When last we left the love-lorn Sipho, he was torn with guilt: How could he possibly stay with Chantal now that he knows she has HIV? Then again, could he abandon his one true love? As he makes up his mind, 30 million people will suffer right along with him. Soul City, a nighttime soap (think Passions meets Angels in America) premiered in 1994 and has become South Africa’s most popular program, boasting more viewers than any U.S. series besides American Idol. It melds entertainment and HIV education with plotlines that push the lifesaving power of condoms and HAART. The program airs in nine African nations. “With soap opera viewers, there is no [literacy] barrier,” says Akinyele Dairo, a United Nations HIV prevention adviser. “Viewers can gather around a TV or radio in the remotest village, and the message will get across.”
The United States Agency for International Development (USAID) has invested $127 million in promoting international “edutainment” efforts, including Soul City. USAID partners African TV and radio producers with American creative think tanks to develop shows that highlight AIDS issues. “We’re trying to capture the choices and decisions a person has to make,” says Michael Castlen, executive director of nonprofit firm Populations Communications International, which produces soap operas that promote social change. USAID, in conjunction with other organizations, has sponsored hundreds of HIV-themed shows across Africa. The results are encouraging: Viewers of Tsha Tsha, a South African drama for teens, were 12% more likely to get tested, delay sex or stick to monogamy, according to a survey of regular viewers. “Tsha Tsha increases awareness and discussion in the community,” says Dairo. “The week after a show about the importance of testing, people flooded the health centers.”
Meanwhile, nongovernmental organization (NGO) FilmAid International imports AIDS films from around the world to African refugee camps, where health workers often find it difficult to establish an HIV dialogue. With the drama Fur Indhahada/Open Your Eyes last year, the organization hoped to break the silence around HIV in Muslim communities. The film tells the story of a Somali girl whose husband mysteriously dies of AIDS. She is forced to marry his brother, who then also falls ill with HIV. “You have to get creative,” says Emily MacDonald, communications director at FilmAid. “There’s a lot to be said for reaching 30,000 people in one night for the cost of a projector and a screen.”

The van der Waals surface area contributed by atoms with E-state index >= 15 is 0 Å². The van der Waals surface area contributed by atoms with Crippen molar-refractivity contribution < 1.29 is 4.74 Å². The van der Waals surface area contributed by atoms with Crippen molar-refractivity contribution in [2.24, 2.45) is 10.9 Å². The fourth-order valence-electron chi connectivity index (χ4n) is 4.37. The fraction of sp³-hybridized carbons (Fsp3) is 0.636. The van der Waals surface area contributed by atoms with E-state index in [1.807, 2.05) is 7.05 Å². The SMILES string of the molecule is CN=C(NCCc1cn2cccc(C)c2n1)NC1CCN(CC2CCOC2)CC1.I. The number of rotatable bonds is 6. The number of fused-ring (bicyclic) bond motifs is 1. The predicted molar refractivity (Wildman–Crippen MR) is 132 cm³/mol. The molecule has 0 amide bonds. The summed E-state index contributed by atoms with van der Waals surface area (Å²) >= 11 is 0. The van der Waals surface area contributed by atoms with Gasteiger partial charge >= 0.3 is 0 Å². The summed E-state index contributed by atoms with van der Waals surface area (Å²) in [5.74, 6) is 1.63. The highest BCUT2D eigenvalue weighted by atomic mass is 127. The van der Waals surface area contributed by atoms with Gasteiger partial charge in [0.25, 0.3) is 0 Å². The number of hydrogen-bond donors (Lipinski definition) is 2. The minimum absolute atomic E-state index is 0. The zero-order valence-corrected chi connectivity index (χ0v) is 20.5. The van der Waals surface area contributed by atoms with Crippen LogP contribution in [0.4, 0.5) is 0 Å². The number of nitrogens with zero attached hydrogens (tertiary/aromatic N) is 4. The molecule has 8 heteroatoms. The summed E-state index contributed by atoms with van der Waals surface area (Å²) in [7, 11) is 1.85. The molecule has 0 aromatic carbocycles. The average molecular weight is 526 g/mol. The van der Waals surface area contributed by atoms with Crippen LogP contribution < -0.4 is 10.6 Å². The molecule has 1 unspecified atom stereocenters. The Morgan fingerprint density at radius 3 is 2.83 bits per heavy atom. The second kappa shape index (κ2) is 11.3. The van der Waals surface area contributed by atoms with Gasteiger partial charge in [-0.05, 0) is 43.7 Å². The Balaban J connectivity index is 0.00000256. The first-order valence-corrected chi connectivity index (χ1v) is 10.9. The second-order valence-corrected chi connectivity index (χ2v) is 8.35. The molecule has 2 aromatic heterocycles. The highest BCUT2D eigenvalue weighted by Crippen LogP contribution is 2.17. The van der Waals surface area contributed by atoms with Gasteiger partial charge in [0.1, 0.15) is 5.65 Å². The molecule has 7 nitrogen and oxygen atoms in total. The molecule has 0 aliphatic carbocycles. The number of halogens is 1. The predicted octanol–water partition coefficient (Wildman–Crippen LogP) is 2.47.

Even in the U.S., where HIV plots remain minor (see the previous page), thousands dialed the Centers for Disease Control hot line to inquire about HIV after a man told his fiancée he had the virus in a 2001 episode of The Bold and the Beautiful. “People respond to storytelling, and the modern incarnation of storytelling is the serial drama,” says Castlen. This season on Soul City, there was certainly no shortage of theatrics. A man dies, and his neighbors shun his struggling family (though they eventually pitch in to help). A positive woman can’t convince her boyfriend to get tested. What about Chantal and Sipho? They decide to stick together and start grappling with whether or not to have children. Such are the days of our lives.